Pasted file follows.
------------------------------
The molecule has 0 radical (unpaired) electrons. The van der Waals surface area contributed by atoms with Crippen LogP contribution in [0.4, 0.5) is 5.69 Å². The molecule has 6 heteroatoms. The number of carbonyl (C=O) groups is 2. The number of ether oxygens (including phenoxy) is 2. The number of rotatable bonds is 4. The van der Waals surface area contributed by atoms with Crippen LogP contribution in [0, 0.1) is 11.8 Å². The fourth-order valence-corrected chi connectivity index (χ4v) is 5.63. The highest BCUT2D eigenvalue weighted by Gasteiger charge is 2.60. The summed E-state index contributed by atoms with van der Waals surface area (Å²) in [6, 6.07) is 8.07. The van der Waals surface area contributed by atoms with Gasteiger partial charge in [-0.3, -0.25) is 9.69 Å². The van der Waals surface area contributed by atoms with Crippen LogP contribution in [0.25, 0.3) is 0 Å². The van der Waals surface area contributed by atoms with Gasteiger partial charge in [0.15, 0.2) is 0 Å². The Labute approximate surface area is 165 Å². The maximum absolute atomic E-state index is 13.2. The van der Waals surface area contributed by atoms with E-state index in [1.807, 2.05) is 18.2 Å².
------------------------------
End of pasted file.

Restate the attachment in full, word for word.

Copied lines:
The molecule has 0 radical (unpaired) electrons. The van der Waals surface area contributed by atoms with Crippen LogP contribution in [0.4, 0.5) is 5.69 Å². The molecule has 6 heteroatoms. The number of carbonyl (C=O) groups is 2. The number of ether oxygens (including phenoxy) is 2. The number of rotatable bonds is 4. The van der Waals surface area contributed by atoms with Crippen LogP contribution in [0, 0.1) is 11.8 Å². The fourth-order valence-corrected chi connectivity index (χ4v) is 5.63. The highest BCUT2D eigenvalue weighted by Gasteiger charge is 2.60. The summed E-state index contributed by atoms with van der Waals surface area (Å²) in [6, 6.07) is 8.07. The van der Waals surface area contributed by atoms with Gasteiger partial charge in [-0.3, -0.25) is 9.69 Å². The van der Waals surface area contributed by atoms with Crippen LogP contribution in [0.25, 0.3) is 0 Å². The van der Waals surface area contributed by atoms with Gasteiger partial charge in [0.15, 0.2) is 0 Å². The Labute approximate surface area is 165 Å². The maximum absolute atomic E-state index is 13.2. The van der Waals surface area contributed by atoms with E-state index in [1.807, 2.05) is 18.2 Å².